By Shashwat Chauhan
(Reuters) – UK’s exporter-heavy FTSE 100 jumped to a seven-month high on Tuesday as oil stocks rallied, with majors Shell and BP putting the broader energy sector on track for its biggest single day jump in six weeks.
The blue chip FTSE 100 rose 2.2%, the more domestically-focussed FTSE 250 midcaps gained 2.0% to a more than three week high, while the energy sub index rose 4%.
The pan-European STOXX 600 continued Monday’s gains, up 1.8%.
I could see it carrying on for today,” said Giles Coghlan, chief market analyst at HYCM, but warned that the stock rally was not likely to last longer term because a majority of fund managers were “really concerned about stagflation.
2023 would be a tough year as the main engines of global growth – the United States, Europe and China – all experience weakening activity, the head of the International Monetary Fund said on Sunday.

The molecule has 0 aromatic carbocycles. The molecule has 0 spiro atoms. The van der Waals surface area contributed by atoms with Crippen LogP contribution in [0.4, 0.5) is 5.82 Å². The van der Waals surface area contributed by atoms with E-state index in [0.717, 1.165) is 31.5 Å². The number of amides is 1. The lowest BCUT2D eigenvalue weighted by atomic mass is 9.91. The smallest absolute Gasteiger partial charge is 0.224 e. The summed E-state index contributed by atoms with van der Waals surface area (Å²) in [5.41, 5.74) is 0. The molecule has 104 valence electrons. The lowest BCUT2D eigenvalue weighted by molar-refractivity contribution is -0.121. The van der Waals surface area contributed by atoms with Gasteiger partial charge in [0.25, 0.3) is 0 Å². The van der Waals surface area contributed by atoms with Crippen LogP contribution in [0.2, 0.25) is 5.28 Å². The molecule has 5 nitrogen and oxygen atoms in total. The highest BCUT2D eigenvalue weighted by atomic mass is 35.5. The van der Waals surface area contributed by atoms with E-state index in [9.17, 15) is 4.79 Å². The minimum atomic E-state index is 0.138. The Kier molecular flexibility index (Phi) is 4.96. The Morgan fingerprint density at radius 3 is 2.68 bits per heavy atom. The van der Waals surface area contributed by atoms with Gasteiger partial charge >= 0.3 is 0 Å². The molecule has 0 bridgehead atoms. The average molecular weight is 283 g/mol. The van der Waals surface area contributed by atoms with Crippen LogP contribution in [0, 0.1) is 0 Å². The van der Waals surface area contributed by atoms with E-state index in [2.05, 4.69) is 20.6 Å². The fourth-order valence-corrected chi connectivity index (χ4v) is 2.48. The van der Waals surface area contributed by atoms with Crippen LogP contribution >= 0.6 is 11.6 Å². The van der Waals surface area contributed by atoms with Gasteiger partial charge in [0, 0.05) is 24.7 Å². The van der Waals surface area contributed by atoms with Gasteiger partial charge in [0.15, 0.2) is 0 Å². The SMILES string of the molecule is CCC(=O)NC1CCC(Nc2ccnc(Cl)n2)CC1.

Data on Tuesday showed China’s factory activity shrank at a sharper pace in December, while in the UK, manufacturers reported one of their sharpest falls in activity since the 2008-09 recession.
The resources heavy FTSE 100 outperformed its local peers last year, gaining 0.9% against a 12.9% drop in the STOXX 600, thanks to an early rally in metals and oil ending its second straight year in the green in 2022.
Cineworld slipped 8.1% after the British cinema operator said it would not sell any of its assets individually, and that it had not held discussions with AMC Entertainment about the sale of any of its theatres.
Rolls-Royce rose 6.1% after Jefferies raised the airplane engine maker to “buy” from “hold.
(Reporting by Shashwat Chauhan in Bengaluru; Editing by Nivedita Bhattacharjee)
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